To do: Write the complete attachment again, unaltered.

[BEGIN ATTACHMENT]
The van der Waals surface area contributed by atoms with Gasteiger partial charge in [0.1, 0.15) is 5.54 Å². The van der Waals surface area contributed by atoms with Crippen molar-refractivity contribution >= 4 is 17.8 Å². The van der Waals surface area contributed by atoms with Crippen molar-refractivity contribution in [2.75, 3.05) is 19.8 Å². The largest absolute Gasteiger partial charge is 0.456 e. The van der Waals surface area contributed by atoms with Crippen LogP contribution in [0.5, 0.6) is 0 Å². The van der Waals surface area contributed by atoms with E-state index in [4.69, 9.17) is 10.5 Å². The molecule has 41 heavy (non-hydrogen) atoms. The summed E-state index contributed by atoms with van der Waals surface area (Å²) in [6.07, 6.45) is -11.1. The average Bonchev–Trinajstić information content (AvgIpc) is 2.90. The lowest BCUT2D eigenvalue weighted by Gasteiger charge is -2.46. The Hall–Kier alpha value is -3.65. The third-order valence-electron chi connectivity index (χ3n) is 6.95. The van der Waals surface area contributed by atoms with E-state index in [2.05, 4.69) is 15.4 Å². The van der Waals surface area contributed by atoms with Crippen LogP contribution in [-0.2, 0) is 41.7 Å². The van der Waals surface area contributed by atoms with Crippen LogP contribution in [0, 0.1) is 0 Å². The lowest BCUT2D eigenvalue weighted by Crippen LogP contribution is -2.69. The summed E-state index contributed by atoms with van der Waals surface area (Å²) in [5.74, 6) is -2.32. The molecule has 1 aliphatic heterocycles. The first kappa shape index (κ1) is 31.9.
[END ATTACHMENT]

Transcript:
The van der Waals surface area contributed by atoms with Gasteiger partial charge in [0.1, 0.15) is 5.54 Å². The van der Waals surface area contributed by atoms with Crippen molar-refractivity contribution >= 4 is 17.8 Å². The van der Waals surface area contributed by atoms with Crippen molar-refractivity contribution in [2.75, 3.05) is 19.8 Å². The largest absolute Gasteiger partial charge is 0.456 e. The van der Waals surface area contributed by atoms with Crippen LogP contribution in [0.5, 0.6) is 0 Å². The van der Waals surface area contributed by atoms with E-state index in [4.69, 9.17) is 10.5 Å². The molecule has 41 heavy (non-hydrogen) atoms. The summed E-state index contributed by atoms with van der Waals surface area (Å²) in [6.07, 6.45) is -11.1. The average Bonchev–Trinajstić information content (AvgIpc) is 2.90. The lowest BCUT2D eigenvalue weighted by Gasteiger charge is -2.46. The Hall–Kier alpha value is -3.65. The third-order valence-electron chi connectivity index (χ3n) is 6.95. The van der Waals surface area contributed by atoms with E-state index in [2.05, 4.69) is 15.4 Å². The van der Waals surface area contributed by atoms with Crippen LogP contribution in [-0.2, 0) is 41.7 Å². The van der Waals surface area contributed by atoms with Crippen LogP contribution in [0, 0.1) is 0 Å². The lowest BCUT2D eigenvalue weighted by Crippen LogP contribution is -2.69. The summed E-state index contributed by atoms with van der Waals surface area (Å²) in [5.74, 6) is -2.32. The molecule has 1 aliphatic heterocycles. The first kappa shape index (κ1) is 31.9.